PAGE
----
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Work without End
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Table of Contents

Acknowledgments Introduction 1. The Century of Shorter Hours and Work Reduction 2. The New Economic Gospel of Consumption 3. Leisure for Labor 4. Leisure for Culture and Progress 5. Shorter Hours in the Early Depression 6. FDR Counters Shorter Hours 7. Idleness Reemployed: Public Works and Deficit Spending 8. Social Security and the Fair Labor Standards Act 9. Intellectuals and Reformers Abandon Shorter Hours 10. A Case in Point: Scientists 11. The Age of Work Notes Index

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Tracing the political, intellectual, and social dialogues that changed the American concept of progress in terms of labor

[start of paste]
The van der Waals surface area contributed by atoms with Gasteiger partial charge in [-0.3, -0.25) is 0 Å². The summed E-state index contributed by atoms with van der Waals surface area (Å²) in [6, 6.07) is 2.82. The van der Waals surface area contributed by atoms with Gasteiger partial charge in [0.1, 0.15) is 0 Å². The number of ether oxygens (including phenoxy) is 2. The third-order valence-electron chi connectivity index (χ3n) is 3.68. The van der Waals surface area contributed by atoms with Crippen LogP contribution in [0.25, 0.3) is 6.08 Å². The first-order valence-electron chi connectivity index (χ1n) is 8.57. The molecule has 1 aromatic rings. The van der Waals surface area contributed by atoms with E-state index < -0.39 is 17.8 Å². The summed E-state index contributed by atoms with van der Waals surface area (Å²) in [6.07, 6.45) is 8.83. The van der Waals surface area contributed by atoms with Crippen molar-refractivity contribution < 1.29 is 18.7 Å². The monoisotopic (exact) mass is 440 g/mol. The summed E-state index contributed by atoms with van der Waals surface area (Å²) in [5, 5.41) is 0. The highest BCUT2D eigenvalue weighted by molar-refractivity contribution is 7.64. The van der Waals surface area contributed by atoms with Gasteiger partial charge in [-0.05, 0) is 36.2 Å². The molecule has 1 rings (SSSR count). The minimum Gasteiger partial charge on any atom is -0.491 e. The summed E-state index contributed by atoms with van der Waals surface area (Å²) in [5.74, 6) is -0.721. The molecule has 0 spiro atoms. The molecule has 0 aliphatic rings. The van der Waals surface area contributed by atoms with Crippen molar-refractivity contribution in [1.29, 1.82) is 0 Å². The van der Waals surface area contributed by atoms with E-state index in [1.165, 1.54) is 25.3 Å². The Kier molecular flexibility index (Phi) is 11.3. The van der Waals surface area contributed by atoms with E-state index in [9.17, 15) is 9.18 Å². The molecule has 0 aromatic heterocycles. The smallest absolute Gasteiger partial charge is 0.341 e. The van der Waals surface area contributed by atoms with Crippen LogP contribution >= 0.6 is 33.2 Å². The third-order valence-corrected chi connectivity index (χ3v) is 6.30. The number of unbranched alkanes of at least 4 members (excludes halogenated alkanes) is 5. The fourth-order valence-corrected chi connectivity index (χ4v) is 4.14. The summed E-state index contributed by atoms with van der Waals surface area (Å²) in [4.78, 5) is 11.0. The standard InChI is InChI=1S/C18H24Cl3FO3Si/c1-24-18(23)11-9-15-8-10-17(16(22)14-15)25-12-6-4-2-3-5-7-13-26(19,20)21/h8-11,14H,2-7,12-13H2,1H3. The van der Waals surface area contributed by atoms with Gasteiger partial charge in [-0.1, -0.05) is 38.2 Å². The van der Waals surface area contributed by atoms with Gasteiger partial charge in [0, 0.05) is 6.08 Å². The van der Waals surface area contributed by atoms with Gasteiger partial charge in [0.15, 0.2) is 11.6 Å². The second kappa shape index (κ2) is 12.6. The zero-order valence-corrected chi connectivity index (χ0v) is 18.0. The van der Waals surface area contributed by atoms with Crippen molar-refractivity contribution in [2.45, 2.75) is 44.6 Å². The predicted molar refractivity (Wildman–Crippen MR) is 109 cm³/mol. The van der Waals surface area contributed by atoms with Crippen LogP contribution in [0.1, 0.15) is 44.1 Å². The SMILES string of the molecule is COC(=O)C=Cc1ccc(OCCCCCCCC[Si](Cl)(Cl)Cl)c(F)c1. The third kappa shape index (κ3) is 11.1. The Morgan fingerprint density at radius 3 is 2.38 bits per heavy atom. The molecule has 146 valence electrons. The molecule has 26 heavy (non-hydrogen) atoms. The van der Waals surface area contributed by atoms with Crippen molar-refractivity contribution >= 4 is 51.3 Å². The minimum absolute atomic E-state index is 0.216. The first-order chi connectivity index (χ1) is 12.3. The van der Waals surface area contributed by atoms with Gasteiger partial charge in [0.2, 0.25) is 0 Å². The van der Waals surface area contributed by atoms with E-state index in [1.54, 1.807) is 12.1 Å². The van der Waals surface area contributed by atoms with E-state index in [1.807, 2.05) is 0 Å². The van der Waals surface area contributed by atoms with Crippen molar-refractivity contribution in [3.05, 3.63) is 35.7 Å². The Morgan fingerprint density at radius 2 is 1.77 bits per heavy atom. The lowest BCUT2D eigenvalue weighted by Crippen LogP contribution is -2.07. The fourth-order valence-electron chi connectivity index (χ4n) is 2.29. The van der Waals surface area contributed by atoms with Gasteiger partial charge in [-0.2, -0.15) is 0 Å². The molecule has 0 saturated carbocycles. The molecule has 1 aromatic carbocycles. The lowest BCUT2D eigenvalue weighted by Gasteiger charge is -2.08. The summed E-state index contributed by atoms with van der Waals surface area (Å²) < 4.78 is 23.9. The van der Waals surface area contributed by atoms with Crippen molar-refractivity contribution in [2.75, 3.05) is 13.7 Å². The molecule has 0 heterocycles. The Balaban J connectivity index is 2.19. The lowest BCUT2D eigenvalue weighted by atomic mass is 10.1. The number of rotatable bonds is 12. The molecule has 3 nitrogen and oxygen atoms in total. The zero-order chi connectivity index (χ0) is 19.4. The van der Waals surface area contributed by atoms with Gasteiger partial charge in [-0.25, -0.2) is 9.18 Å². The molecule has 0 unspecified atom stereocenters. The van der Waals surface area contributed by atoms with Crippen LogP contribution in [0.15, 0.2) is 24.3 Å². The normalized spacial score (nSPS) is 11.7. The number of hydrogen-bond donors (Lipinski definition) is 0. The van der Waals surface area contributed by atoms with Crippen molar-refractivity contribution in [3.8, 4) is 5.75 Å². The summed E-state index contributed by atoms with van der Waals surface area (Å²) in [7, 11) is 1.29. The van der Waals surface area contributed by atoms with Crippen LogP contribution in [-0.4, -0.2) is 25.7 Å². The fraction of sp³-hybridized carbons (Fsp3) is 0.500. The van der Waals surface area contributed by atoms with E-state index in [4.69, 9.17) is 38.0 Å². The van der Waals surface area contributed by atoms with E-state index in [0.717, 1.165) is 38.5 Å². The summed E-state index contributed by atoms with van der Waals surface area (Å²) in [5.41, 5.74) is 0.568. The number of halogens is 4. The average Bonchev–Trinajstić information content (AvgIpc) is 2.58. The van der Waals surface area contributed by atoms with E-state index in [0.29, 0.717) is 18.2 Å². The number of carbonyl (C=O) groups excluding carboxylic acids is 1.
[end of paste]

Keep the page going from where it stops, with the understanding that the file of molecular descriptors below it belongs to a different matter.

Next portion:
About the Author

Benjamin Kline Hunnicutt is Professor of Leisure Studies at the University of Iowa.

Reviews

"An extraordinarily informative scholarly history of the debate over working hours from 1920 to 1940."
—New York Times Book Review

"Work Without End presents a compelling history of the rise and fall of the 40-hour work week, explains bow Americans became trapped in a prison of work that allows little room for family, bobbies or civic participation and suggests bow they can free themselves from relentless overwork. [This book] is a sober reconsideration of a topic that is critical to America’s future. It suggests that progress doesn’t mean much if there is not time for love as well as work, and liberation is an empty achievement if the work it frees one to do is truly without end."
—The Washington Post

"Hunnicutt, with this excellent book, becomes the first United States historian to examine fully why this momentous change occurred."
—The Journal of American History

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